Senator HATFIELD. Mr. Chairman, I am being solicited to the floor to help co-manage the appropriation bill on Labor-HHS in the absence of Senator Weicker. So I will not be able to remain, but I would like to have two questions submitted for the record.

Most particularly, my concern about fuzzing over the clear line of delineation between civilian and military uses of atomic or nuclear materials that we have maintained over the years and the implications of relating to proliferation of nuclear power in the world. I am deeply concerned about the talk of taking a $2 billion plant that has been chartered or licensed for a civilian plant in my part of the country, in the Northwest, and moving that into weapons production. I think it would be a legitimate question to be considered if one of the developing countries of the world did this.

I am deeply troubled by the whole implication of these points and they are stated in my questions which I would like to have submitted for the record.

Senator JOHNSTON. Those questions will be included at the appropriate place in the record.

Senator HOLLINGS. Will the distinguished Senator yield?

I have the same feeling relative to developing a commercial reactor into a defense facility, and a similar feeling that the Senator has that we don't take a defense reactor and start building it for commercial use. Because, that is the main point of our distinguished colleague from Idaho.

Senator HATFIELD. I would have the same trouble as long as it is proliferating nuclear power.

Senator MCCLURE. That is not the main point of the Senator from Idaho. That is one part of the discussion.

The main part I am concerned about is security for this country and having an adequate NPR that is functional and it is assured functional capacity at all stages in the future. I don't care how that is accomplished. I don't have any preconceptions about how that is accomplished, but, Senator, you know the dangers that occur if, as a matter of fact, all four of the reactors at the Savannah River had had the same design as the C Reactor. They would all four be shut down today. This government today would have had no choice except to continue to operate the N Reactor at Hanford. We would have no tritium production facilities at all.

Senator JOHNSTON. Senator Domenici, do you have any comments?

Senator DOMENICI. I have none yet.

Senator JOHNSTON. Mr. Salgado, welcome; please proceed.

Mr. SALGADO. Thank you, Mr. Chairman.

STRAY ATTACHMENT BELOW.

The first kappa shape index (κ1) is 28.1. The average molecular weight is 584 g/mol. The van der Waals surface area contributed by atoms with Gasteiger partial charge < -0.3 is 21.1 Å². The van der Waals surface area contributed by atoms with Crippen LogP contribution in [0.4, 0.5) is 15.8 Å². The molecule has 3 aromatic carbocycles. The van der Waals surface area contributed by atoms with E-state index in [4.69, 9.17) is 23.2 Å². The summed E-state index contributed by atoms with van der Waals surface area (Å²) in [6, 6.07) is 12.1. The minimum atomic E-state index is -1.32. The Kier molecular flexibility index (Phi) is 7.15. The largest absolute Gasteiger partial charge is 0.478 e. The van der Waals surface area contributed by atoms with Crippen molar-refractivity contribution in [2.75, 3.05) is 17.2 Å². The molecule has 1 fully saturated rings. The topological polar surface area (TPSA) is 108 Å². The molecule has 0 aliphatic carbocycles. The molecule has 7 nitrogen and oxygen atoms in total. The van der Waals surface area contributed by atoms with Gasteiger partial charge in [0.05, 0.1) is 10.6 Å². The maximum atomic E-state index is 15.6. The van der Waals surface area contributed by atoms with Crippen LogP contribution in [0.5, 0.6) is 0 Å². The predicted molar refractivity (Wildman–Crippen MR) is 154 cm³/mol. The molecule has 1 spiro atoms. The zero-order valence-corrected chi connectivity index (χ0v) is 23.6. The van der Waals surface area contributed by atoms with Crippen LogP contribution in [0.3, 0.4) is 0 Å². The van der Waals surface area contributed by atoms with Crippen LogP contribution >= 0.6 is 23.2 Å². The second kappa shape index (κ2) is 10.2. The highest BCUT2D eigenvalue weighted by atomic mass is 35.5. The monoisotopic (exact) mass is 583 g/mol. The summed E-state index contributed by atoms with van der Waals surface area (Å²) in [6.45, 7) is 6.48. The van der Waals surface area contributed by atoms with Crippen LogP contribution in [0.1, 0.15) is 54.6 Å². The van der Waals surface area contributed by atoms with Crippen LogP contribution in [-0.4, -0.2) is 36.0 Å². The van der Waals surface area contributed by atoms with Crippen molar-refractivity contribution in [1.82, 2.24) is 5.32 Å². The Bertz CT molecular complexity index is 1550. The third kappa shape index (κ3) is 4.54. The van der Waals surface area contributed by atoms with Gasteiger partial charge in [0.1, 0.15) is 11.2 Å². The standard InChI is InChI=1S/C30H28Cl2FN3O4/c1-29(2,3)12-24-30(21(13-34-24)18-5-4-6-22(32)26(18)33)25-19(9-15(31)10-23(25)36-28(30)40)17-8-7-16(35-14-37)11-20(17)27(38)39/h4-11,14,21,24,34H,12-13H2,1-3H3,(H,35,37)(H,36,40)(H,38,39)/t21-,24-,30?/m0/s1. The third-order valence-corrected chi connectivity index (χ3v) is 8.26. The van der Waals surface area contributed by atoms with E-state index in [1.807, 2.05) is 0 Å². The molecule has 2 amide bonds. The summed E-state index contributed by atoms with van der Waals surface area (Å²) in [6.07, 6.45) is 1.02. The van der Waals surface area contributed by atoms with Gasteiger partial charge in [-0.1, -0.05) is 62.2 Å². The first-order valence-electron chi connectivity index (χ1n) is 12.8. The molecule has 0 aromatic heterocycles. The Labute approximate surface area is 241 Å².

I would like first to take the opportunity to introduce first, to my left, Mr. Del Bunch, who is the Principal Deputy for Nuclear Energy. Mr. Wade has already been introduced; to his far right is Mr. Ron Cochran, the Principal Deputy for Major Projects within the Defense Programs arena.

I would ask, Mr. Chairman, that my prepared statement be included in the record.

MISSION OF DOE As we are all aware, the mission of the Department of Energy is to produce special nuclear materials to meet defense requirements. The future requirements of this country cannot be met reliably with existing facilities. The Department's long-range plans for production of nuclear materials involves the replacement of our existing production reactor capacity in a manner to assure reliable production of tritium and plutonium in quantities that will satisfy future defense needs.


The need for new production reactor capacity is driven by the need for an assured supply of tritium for our nuclear weapons. You are all aware that the tritium has to be replaced in our nuclear stockpile because it decays at a rate of approximately 5 percent per year.

I would like to go back to the past, if I could, for a second. The past is not remote. In 1985, this country had five reactors in the defense facilities, operating and producing special nuclear materials. Five reactors-one at Hanford, four at Savannah River. Today, as we sit here, this country has the capacity or the capability to put one and one-half reactors on line. In those 312 years, this country has lost three and onehalf reactors in capacity.

What happened? Obviously, in May 1986, the Chernobyl incident occurred and numerous reviews and safety inspections were undertaken both at Savannah River and the Hanford facility. As alluded to earlier, the C Reactor, because of embrittlement and cracking in the vessel, could not be repaired and was brought down. The other remaining three reactors at Savannah River, after a review by the National Academy of Sciences and the National Academy of Engineering, as requested by the Secretary, had their power levels reduced to 50 percent.